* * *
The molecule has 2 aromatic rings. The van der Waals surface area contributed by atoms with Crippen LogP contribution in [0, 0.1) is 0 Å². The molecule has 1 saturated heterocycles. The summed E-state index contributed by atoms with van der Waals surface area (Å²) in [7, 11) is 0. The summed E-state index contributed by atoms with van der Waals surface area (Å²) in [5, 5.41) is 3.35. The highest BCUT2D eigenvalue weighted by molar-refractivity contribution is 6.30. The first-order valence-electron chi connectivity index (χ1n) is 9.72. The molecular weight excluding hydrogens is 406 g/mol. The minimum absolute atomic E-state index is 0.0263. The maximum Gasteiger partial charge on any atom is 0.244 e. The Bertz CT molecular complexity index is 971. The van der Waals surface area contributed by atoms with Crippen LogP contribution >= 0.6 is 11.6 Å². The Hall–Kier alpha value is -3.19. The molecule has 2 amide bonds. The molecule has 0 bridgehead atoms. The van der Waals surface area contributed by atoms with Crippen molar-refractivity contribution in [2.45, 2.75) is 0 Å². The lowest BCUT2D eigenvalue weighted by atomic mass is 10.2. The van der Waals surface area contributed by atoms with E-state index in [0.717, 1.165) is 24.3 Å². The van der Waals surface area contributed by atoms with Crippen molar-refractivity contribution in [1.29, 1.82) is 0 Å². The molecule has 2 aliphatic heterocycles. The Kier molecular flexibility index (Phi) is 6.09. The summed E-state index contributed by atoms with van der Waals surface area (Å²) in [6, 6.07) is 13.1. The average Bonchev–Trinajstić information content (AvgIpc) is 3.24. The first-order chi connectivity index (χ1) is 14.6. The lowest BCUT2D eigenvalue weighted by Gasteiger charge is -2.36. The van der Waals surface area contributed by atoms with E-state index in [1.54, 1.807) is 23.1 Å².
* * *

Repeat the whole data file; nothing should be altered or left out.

The molecule has 2 aromatic rings. The van der Waals surface area contributed by atoms with Crippen LogP contribution in [0, 0.1) is 0 Å². The molecule has 1 saturated heterocycles. The summed E-state index contributed by atoms with van der Waals surface area (Å²) in [7, 11) is 0. The summed E-state index contributed by atoms with van der Waals surface area (Å²) in [5, 5.41) is 3.35. The highest BCUT2D eigenvalue weighted by molar-refractivity contribution is 6.30. The first-order valence-electron chi connectivity index (χ1n) is 9.72. The molecular weight excluding hydrogens is 406 g/mol. The minimum absolute atomic E-state index is 0.0263. The maximum Gasteiger partial charge on any atom is 0.244 e. The Bertz CT molecular complexity index is 971. The van der Waals surface area contributed by atoms with Crippen LogP contribution >= 0.6 is 11.6 Å². The Hall–Kier alpha value is -3.19. The molecule has 2 amide bonds. The molecule has 0 bridgehead atoms. The van der Waals surface area contributed by atoms with Crippen molar-refractivity contribution in [2.45, 2.75) is 0 Å². The lowest BCUT2D eigenvalue weighted by atomic mass is 10.2. The van der Waals surface area contributed by atoms with E-state index in [0.717, 1.165) is 24.3 Å². The van der Waals surface area contributed by atoms with Crippen molar-refractivity contribution in [1.29, 1.82) is 0 Å². The molecule has 2 aliphatic heterocycles. The Kier molecular flexibility index (Phi) is 6.09. The summed E-state index contributed by atoms with van der Waals surface area (Å²) in [6, 6.07) is 13.1. The average Bonchev–Trinajstić information content (AvgIpc) is 3.24. The first-order chi connectivity index (χ1) is 14.6. The lowest BCUT2D eigenvalue weighted by Gasteiger charge is -2.36. The van der Waals surface area contributed by atoms with E-state index in [1.54, 1.807) is 23.1 Å².